Diet

The best doctors in the world are Doctor Diet, Doctor Quiet, and Dr. Merryman.

When some one sorrow, that is yet reparable, gets hold of your mind like a monomania, when you think, because Heaven has denied you this or that on which you had set your heart, that all your life must be a blank, oh, then diet yourself well on biography - the biography of good and great men.

Gluttony is the source of all our infirmities and the fountain of all our diseases. As a lamp is choked by a superabundance of oil, and a fire extinguished by excess of fuel, so is the natural health of the body destroyed by intemperate diet.

Diet cures more than doctors.

The doctor of the future will give no medicine but will interest his patients in the care of the human frame, in diet, and in the cause and prevention of disease.

A physician restricts the diet of only those patients whom he expects to recover. So God prescribed dietary laws for those who have hope of a future life. Others may eat anything.

If a man builds a better mousetrap than his neighbor, the world will not only beat a path to his door, it will make newsreels of him and his wife in beach pajamas, it will discuss his diet and his health, it will publish heart-throb stories of his love life.

Those two great medicines: Diet and Self-Control.

The vast majority… of all cancers, cardiovascular diseases, and other forms of degenerative illness can be prevented… simply by adopting a plant-based diet.

The medical establishment, focusing on pathology and chemical treatment by drugs, has long equated diet with what’s put on hospital trays. Even today, when five of America’s major health problems – heart, liver, cancer, diabetes and cerebrovascular diseases – have been proved to be related to diet, just 23 percent of American medical schools require a course in nutrition, and many offer none.

Perhaps when we know more we shall be able to say that the best sexual ethic will be quite different in one climate from what it would be in another, different again with one kind of diet than from what it would be with another.

Gluttony is the source of all our infirmities, and the fountain of all our diseases. As a lamp is choked by a superabundance of oil, a fire extinguished by excess of fuel, so is the natural health of the body destroyed by intemperate diet.

One may derive information from the regimen of persons in good health what things are proper; for if it appear that there is a great difference whether the diet be so and so, in other respects, but more especially in the changes, how can it be otherwise in diseases, and more especially in the acute? But it is well ascertained that even a faulty diet of food and drink steadily persevered in, is safer in the main as regards health than if one suddenly change to another.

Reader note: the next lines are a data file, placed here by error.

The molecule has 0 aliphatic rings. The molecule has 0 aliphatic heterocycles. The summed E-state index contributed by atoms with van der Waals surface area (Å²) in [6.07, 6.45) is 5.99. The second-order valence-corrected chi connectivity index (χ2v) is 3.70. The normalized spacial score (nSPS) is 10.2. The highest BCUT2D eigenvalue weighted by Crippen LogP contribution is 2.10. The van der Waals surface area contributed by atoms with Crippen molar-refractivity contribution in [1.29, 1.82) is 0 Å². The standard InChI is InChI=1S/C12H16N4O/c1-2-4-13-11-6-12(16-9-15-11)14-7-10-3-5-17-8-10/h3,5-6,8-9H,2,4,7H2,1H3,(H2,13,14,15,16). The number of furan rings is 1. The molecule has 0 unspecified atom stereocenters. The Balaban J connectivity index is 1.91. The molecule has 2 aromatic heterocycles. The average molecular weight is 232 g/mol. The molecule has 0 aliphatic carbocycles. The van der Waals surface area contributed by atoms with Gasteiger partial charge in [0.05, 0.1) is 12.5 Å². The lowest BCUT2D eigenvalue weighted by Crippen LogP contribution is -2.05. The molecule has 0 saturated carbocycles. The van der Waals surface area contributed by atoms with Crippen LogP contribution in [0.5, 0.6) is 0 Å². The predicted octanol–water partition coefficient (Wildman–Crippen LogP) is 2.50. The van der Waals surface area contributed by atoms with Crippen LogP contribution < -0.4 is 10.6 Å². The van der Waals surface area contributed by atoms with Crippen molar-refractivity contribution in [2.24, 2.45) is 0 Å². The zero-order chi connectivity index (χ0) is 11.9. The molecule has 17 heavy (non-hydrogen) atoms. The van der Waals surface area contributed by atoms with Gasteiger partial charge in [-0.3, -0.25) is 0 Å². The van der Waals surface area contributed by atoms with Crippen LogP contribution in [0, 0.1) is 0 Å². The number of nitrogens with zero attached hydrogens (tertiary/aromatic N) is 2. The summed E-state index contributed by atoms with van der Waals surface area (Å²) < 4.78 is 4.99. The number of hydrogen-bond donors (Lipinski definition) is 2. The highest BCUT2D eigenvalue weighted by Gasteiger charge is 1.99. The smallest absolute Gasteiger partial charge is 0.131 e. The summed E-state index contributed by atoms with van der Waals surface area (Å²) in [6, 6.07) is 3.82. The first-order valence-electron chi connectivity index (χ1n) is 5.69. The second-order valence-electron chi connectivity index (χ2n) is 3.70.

Disease and health, like circumstances, are rooted in thought... The people who live in fear of disease are the people who get it... Change of diet will not help a man who will not change his thoughts. When a man makes his thoughts pure, he no longer desires impure food... Clean thoughts make clean habits.

Nature delights in the most plain and simple diet. Every animal but man, keeps to one dish.

Tears are a good alternative, but a poor diet.

No matter what his present state, man can change for the better through self-control, discipline, and following proper diet and health laws. Why do you think you cannot change? Mental laziness is the secret cause of all weakness.

Now, we shall be able to judge the extent of the spiritual undernourishment if we look at all these movements from another angle: not as errors but rather as attempts to find healing. I use this comparison: For a long time medical men combated fever as if it itself constituted the illness. Medicine today inclines rather to respect it, not only as a symptom of the disease but of the struggle of the organism against the disease. True, it is this struggle which makes it ill, and yet this very struggle is also the proof of its vitality and is the necessary way to healing.

Most illnesses do not, as is generally thought, come like a bolt out of the blue. The ground is prepared for years, through faulty diet, intemperance, overwork, and moral conflicts, slowly eroding the subject’s vitality. And when at last the illness suddenly shows itself, it would be a most superficial medicine which treated it without going back to its remote causes, to all that I call “personal problems.” There are personal problems in every life. There are secret tragedies in every heart. “Man does not die,” a doctor has remarked. “He kills himself”... Every act of physical, psychological, or moral disobedience of God’s purpose is an act of wrong living and has its inevitable consequences.